Sex for fish prostitution erupts in Zambia’s Lake Kariba

Fishermen at Lake Kariba seen here with a huge fish harvest. Photo by Obert Siamilandu, CAJ News Africa

SEX workers trading their bodies for fish is fuelling a rise in HIV and other sexually transmitted infections (STIs) in the resort town of Kariba. This new, infamous trend is threatening targets by the Zimbabwean
government to end AIDS by 2020. The National AIDS Council (NAC) has expressed worry at the phenomenon that is rife at fishing camps dotted around the iconic Lake Kariba, a
place famous for kapenta fishing.

Some of the fishing camps affected by the rising trend include Gache Gache, Muchenga, Musamba, Ndomo and Nyaodza. Previously, prostitution was widespread in mining and farming communities. Kariba is at the border with its northern neighbour, Zambia. “As the country gears towards ending AIDS by 2030, we have some areas we need to address as areas driving HIV new infections,” Bernard Madzima, NAC Chief Executive Officer, said.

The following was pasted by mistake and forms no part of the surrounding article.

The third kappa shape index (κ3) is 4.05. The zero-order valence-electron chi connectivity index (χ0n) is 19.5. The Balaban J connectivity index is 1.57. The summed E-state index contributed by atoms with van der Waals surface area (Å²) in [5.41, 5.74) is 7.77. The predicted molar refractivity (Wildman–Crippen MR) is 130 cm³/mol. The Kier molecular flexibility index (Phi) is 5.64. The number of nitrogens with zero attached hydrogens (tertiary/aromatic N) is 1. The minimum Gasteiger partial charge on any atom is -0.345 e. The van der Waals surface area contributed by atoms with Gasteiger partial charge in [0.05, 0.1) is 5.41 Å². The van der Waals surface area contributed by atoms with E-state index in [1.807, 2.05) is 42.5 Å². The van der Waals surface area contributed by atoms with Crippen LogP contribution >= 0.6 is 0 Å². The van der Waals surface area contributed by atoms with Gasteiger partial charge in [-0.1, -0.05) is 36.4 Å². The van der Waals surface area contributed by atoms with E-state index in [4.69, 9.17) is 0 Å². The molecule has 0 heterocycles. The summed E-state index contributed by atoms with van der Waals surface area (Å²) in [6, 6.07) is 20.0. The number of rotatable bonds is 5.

“There is a new phenomenon where sex workers now cohabit with male fishermen in exchange for fish. Where people cohabit, there is a high probability of unprotected sex happening,” he lamented. The organisation has trained ten female peer sex workers and ten male peer fisher men to conduct HIV and AIDS peer education and condom distribution in Kariba. The fisheries sector in Kariba is now treated as a hotspot for HIV.

“In an effort to address the key drivers of the epidemic, the country has scaled up interventions on social and behavioural change, condom promotion and distribution coupled with intensified awareness on correct and consistent use of condoms,” Madzima said.

Voluntary male circumcision, HIV testing services, prevention and control of STIs have been ramped up. “These interventions were implemented as combination prevention services,” Madziam said. Zimbabwe has set a target of 95-95-95, which translates to 95 percent of people living with HIV knowing their HIV status; 95 percent of people who know their status on treatment and 95 percent of those on treatment with suppressed viral loads. Last year, Zimbabwe became the first African country – and the third country in the world – to approve injectable Pre Exposure Prophylaxis (PrEP). NAC has since scaled up social media interventions to promote behavioural change, condom promotion and distribution.

The organisation was also promoting voluntary male circumcision, HIV testing services and prevention and About 1,3 million people in the Southern African country are HIV positive. Zimbabwe’s total population is estimated at more than 15 million.

– CAJ News



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